The Australian | 5 June 2013
With the likelihood of a Coalition government in a few months, there’s increasing focus on the impact of a change of g0vernment on the tertiary sector. At the first of the 2013 Tertiary Education Policy Seminars, Bruce Chapman, creator of the Higher Education Contribution Scheme, said he expected a rise in student contributions (that is, fees), as occurred in 1996. While he expected it would have little or no impact on student demand because of the safety net provided by the delayed repayment system, Chapman said fee increases could deter mature-age and part-time students, many of whom come from poorer backgrounds (as occurred in 1996).
He noted large fee increases in Britain last year had led to only a 10% decline in applications, which he described as a “tiny” backlash to such a big rise.
Both Chapman and Australian National University vice-chancellor Ian Young said that any prospect of higher fees would probably be met by the government cutting back its own contribution.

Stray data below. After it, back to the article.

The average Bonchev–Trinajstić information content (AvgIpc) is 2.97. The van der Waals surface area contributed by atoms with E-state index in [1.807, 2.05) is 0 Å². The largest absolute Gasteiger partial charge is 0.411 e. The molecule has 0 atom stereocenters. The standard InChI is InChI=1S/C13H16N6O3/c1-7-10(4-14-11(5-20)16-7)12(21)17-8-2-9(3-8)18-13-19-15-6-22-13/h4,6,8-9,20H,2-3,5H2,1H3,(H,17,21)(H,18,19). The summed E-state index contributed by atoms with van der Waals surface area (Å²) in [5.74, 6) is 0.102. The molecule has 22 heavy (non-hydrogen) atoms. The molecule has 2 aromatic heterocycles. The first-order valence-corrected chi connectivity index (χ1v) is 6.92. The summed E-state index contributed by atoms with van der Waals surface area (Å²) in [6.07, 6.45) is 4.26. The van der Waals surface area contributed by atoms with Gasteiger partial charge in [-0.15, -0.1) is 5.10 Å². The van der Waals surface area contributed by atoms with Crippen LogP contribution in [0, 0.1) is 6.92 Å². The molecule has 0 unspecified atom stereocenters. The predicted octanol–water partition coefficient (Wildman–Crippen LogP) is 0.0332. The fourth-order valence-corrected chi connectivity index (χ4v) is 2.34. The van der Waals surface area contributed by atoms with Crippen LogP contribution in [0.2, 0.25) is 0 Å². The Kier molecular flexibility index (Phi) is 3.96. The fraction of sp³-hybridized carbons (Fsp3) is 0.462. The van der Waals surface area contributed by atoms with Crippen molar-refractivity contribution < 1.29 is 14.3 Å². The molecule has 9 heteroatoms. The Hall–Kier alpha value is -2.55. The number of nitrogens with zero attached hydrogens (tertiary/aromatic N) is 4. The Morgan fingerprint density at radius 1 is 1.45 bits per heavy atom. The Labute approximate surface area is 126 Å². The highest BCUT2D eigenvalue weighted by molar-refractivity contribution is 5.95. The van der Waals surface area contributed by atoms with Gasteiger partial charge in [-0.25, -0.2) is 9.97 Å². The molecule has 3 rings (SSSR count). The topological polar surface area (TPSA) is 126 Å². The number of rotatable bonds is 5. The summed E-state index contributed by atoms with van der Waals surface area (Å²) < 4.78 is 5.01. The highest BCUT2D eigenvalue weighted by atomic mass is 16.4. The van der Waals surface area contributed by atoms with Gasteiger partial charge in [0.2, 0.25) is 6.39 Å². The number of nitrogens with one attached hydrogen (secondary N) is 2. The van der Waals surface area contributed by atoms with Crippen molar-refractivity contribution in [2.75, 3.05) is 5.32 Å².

Although a fee increase would increase the cost to government as students took longer to repay their loans, any rise could well be accompanied by a cut in the government’s contribution. Chapman told the seminar that “there are colleagues who have talked about it as if higher charges means more revenue for the sector, but I don’t see any connection.
Young agreed, but went further, saying the debate over fee deregulation appeared to have run its course.
I think everyone now gets the idea that letting the market rip doesn’t actually work here. The rhetoric around that has largely disappeared. But I also suspect we won’t necessarily see such radical change in the system that some people might think.